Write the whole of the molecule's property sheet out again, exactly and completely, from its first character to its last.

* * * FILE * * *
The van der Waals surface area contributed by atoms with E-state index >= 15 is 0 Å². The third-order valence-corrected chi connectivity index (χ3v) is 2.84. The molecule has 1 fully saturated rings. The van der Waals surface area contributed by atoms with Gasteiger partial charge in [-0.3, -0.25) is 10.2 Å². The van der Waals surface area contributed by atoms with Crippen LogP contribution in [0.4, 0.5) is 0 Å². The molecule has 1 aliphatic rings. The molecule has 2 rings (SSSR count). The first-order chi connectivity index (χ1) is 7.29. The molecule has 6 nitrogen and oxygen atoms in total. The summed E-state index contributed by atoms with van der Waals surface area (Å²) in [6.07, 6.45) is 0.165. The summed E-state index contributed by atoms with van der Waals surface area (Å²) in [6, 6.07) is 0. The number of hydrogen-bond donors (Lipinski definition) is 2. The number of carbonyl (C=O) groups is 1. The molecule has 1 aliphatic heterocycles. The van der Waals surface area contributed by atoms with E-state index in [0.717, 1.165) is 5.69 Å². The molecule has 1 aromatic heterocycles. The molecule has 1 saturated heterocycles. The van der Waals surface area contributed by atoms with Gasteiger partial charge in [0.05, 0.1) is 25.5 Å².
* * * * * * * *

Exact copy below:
The van der Waals surface area contributed by atoms with E-state index >= 15 is 0 Å². The third-order valence-corrected chi connectivity index (χ3v) is 2.84. The molecule has 1 fully saturated rings. The van der Waals surface area contributed by atoms with Gasteiger partial charge in [-0.3, -0.25) is 10.2 Å². The van der Waals surface area contributed by atoms with Crippen LogP contribution in [0.4, 0.5) is 0 Å². The molecule has 1 aliphatic rings. The molecule has 2 rings (SSSR count). The first-order chi connectivity index (χ1) is 7.29. The molecule has 6 nitrogen and oxygen atoms in total. The summed E-state index contributed by atoms with van der Waals surface area (Å²) in [6.07, 6.45) is 0.165. The summed E-state index contributed by atoms with van der Waals surface area (Å²) in [6, 6.07) is 0. The number of hydrogen-bond donors (Lipinski definition) is 2. The number of carbonyl (C=O) groups is 1. The molecule has 1 aliphatic heterocycles. The van der Waals surface area contributed by atoms with E-state index in [0.717, 1.165) is 5.69 Å². The molecule has 1 aromatic heterocycles. The molecule has 1 saturated heterocycles. The van der Waals surface area contributed by atoms with Gasteiger partial charge in [0.05, 0.1) is 25.5 Å².